The DFC (Development Finance Corporation) represents an important new financing source for companies investing in emerging markets overseas, as well as in projects in the U.S. that enhance the domestic response to COVID-19.
- The recently launched DFC has up to $60 billion to invest in development projects in low and lower-middle income countries, including supporting U.S. and foreign project sponsors, the sale of U.S. goods and services, and U.S. co-investors.
- The DFC recently partnered with DOD to support projects inside the U.S. that create, expand or restore U.S. industrial base capabilities in response to COVID-19.
- The DFC can be an important new source of financing for companies with a demonstrated record of success that are seeking to develop projects in emerging markets, or in the U.S. if the project supports our domestic COVID-19 response.
At the start of 2020, the U.S. International Development Finance Corporation (DFC) finally became operational after more than a year of organizational and budgetary delays. Signed into law as a part of the 2018 BUILD Act, the DFC is a $60 billion investment agency that merged the Overseas Private Investment Corporation (OPIC) with other foreign investment programs and added new objectives. DFC has a broader development objective than OPIC’s mission and offers increased services to lower- and middle-income economies, with nearly 100 countries identified as priority areas.
In May 2020, an executive order further expanded DFC’s remit to funding projects related to the domestic U.S. response to COVID-19, including creating, expanding and strengthening the domestic supply chain and its resiliency. This is a key development as it makes certain domestic projects eligible for significant financial support from the DFC.
In determining if a project is eligible for this domestic financing, the DFC will consider the competence of the management team and its track record of success in the same or a closely related business; whether investors have been unable to obtain sufficient support from the private sector sources; and whether investors have “sufficient exposure” to support the project’s long-term viability. Those seeking funding from the DFC also must commit to respecting the environment, worker rights, and human rights of each host country.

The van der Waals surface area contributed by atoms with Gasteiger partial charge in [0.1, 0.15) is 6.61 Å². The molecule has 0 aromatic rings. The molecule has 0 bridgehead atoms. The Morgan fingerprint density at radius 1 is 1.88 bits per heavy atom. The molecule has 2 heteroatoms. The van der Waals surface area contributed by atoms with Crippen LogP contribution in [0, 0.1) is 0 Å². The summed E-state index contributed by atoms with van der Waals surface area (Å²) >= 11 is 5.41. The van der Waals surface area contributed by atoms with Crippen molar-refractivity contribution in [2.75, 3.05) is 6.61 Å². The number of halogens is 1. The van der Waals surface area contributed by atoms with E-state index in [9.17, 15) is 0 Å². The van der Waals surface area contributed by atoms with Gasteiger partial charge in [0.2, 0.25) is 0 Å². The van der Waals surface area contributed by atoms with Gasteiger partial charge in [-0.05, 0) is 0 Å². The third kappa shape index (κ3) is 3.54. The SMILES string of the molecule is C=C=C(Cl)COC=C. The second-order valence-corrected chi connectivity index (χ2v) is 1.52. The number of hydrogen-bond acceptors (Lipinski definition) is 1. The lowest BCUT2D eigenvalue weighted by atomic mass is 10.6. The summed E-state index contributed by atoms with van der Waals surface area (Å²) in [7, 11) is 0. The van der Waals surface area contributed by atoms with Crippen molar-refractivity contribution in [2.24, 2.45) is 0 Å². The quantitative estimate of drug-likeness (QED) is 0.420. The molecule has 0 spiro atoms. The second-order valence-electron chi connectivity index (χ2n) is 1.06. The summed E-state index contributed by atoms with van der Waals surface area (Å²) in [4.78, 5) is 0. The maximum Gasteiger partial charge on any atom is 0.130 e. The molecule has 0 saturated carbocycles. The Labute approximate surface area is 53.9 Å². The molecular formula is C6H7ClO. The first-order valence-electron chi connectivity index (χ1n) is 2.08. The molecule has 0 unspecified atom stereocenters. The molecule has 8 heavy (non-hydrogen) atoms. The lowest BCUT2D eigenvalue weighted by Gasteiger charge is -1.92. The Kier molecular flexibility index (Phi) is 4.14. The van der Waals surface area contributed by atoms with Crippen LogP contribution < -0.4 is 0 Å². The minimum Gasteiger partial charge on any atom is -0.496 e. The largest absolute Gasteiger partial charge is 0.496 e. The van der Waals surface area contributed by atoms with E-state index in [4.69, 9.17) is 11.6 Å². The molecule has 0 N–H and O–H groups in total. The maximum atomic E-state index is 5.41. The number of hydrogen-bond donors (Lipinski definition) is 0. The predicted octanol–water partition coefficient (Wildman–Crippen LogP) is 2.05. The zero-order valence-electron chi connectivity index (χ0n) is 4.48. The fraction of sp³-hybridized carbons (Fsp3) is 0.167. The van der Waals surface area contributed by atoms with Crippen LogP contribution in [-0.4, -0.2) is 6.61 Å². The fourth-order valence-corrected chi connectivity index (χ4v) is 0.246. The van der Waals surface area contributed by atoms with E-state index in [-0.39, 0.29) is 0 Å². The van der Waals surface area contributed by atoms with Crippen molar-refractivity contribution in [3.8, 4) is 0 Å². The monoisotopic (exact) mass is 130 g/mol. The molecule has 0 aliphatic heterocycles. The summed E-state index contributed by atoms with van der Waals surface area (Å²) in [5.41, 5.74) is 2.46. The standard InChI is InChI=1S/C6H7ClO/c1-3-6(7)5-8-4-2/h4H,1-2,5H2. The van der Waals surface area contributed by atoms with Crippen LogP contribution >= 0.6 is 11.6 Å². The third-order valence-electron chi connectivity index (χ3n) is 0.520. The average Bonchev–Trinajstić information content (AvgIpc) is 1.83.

Designed, in part, as a competitor to China’s Belt and Road Initiative, the creation of the DFC represents a significant increase in U.S. funds available to support U.S. investment in projects overseas, and in some cases, foreign projects with limited to no U.S. involvement. This major influx of government capital is also intended to encourage banks and other private investors to fund these projects by spreading the risk and providing a U.S. government vote of confidence.
Through the DFC, U.S. businesses and investors looking to invest overseas have access to a powerful new asset. Officially opening its doors on January 2, 2020, the DFC now offers an array of services for U.S. businesses’ overseas development projects, including:
- Equity Financing.Providing direct equity of up to $1 billion per project for initiatives in the developing world with key developmental impacts or those that advance U.S. foreign policy objectives. This DFC product also offers support for investment funds to address shortfalls in private equity capital in developing countries.
- Debt financing.Providing loans and guaranties of up to $1 billion for terms up to 25 years, with specific programs to benefit small and medium-sized U.S. businesses. Loans typically range from three to 15 years.
- Political risk insurance.Offering coverage of up to $1 billion against losses due to currency inconvertibility, expropriation, government interference, breach of contract that supports U.S. capital markets financing structures, and political violence, including terrorism and acts of war. The DFC also offers reinsurance to increase underwriting capacities and guaranties on behalf of U.S. exporters and contractors to cover against the risk of wrongful calling.